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Disorganized Religion

Disorganized Religion

On occasion I need a fillet-o-faith to help me cut the condiments and focus back on the central realities of what it means to follow Jesus in this world. No culture is pure, and it is necessary to pick through my particular milieu with redemptive chopsticks, savoring that which is consistent with God’s heart and laying aside the gristle-trappings of additive140 and flavoring076. After all, artificial preservatives do leave a foul taste in the mouth and are legitimate cause for suspicion amongst the unconvinced.

The result of this culinary cleansing is far from a formulaic recipe for the drive-thru spirituality that is often served up. Rather, the directions Jesus calls us toward are the age-old ingredients from which a spectacular array of flavors, expression and demonstration emerge. Disorganized religion. Unorganized order, a spirituality as vital and vibrant as God’s people are creative and diverse.

Jesus teaches us what it means to live. He participates in the world, He lives life. Disorganized religion is guided with patterns offered from the life of Jesus, but these patterns are a far cry from the programmatic checklist often offered by religion. Redemptive description rather than religious prescription is the order of the day, and this is guided by Jesus command to love God and love others.


My dad’s brother doesn’t call me nephew, so he won’t let me call him uncle. He wouldn’t describe himself as a follower of Jesus, though I admire the rigor with which he seeks to understand and live life. He’s interested in people who aren’t “kidding themselves,” and he has a knack for articulating things in a memorable way.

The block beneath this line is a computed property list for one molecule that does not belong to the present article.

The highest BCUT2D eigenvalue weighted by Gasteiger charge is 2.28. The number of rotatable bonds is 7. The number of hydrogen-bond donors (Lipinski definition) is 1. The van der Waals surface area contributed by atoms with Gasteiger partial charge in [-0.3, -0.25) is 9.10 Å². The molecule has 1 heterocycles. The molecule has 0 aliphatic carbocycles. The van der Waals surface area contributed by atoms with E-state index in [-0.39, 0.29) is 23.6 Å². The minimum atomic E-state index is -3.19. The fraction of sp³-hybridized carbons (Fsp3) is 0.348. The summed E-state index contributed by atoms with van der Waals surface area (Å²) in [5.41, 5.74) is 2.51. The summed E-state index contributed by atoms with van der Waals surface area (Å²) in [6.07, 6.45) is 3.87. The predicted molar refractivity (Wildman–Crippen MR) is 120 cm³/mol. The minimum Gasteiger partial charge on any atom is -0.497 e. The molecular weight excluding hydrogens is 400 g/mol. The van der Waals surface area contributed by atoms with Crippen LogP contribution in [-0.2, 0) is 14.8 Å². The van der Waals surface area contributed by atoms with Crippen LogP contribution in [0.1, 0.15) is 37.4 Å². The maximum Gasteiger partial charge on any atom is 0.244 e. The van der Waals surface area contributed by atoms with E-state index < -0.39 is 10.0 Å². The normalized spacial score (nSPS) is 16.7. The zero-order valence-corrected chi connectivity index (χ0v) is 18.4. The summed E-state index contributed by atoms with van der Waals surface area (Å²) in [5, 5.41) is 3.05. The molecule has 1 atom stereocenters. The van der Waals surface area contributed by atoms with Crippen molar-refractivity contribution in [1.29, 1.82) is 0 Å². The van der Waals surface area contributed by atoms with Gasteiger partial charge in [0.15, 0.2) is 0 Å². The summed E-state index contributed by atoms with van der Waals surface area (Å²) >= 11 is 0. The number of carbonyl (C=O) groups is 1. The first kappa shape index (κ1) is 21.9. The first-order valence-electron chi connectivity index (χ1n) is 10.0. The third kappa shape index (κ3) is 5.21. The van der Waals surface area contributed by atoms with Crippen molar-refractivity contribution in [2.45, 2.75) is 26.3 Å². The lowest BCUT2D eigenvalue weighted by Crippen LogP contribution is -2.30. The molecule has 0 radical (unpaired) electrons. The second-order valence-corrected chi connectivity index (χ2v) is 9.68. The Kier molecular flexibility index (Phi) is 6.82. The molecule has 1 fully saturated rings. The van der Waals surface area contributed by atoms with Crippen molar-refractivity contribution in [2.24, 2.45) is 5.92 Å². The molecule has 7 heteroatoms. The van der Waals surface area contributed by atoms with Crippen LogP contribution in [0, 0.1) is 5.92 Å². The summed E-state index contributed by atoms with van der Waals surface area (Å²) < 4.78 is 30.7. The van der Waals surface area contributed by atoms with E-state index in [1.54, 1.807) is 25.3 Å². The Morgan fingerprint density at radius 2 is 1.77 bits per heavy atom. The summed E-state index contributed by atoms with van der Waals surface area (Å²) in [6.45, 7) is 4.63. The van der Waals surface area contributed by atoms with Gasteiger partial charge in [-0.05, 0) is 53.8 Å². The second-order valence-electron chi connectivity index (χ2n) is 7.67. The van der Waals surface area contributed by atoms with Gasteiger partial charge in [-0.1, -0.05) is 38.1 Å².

Recently I was ranting to him, venting some frustration over the prose-flattened nature of the mainstream church and my hunger to see a poetic depth emerge. Fewer fluorescent lights, more candles. Less preaching, more poetry. He was trying to understand where I was coming from when he said, “Oh, you mean Jesus has lost His yoga?”

Yes! In essence, that’s where many of us find ourselves. If we strip back the layers of our seemingly complex diet of Bible studies, memory verses, accountability groups, spiritual gift analysis, meetings, 3-point sermons, retreats, slogan-screaming t-shirts, Power Point displays, conferences, words and funky worship bands—we’re missing the yoga-mystery at the center of faith.

Rediscovering our Jesus-yoga through communion with God is essential to love. I want to grow in my experience and understanding of God. I want to accurately re-present God to the world in which I live. I want to tell Jesus’ story with my life and His resources. I want to be known as a person who loves. This requires that I commune with a w(H)oly Other who isn’t loving but who is in essence love. A theological dissertation on God’s love for us is not helpful here. We need to experience Him and reflect that transformational love to all we meet.

In an attempt to discover my Jesus-yoga, I’ve been “getting my monk on” at a local Benedictine Monastery. Not quite the kind of thing you’d expect to read in an article about disorganized religion. God works mysteriously within the liturgy where the words serve to create spaces for God who is between-the-lines. Space, time and silence allow God to breathe life into existence. You don’t need to frequent a monastery for this, the opportunities are everywhere. I’ve been seeking out the almighty ambushes God surprises us with in coffee shops, in books, in nature. I also find my Jesus-yoga, my spiritual mojo, in doing, participating in life living as a follower of Jesus.


Followers of Jesus are to be lifesavers, not umpires. Lifesavers are participants. They know how to swim because they devote themselves to swimmers. Plank-eyed Pharisees stand on the beach breathlessly blowing whistles, unable to see Jesus for the wood.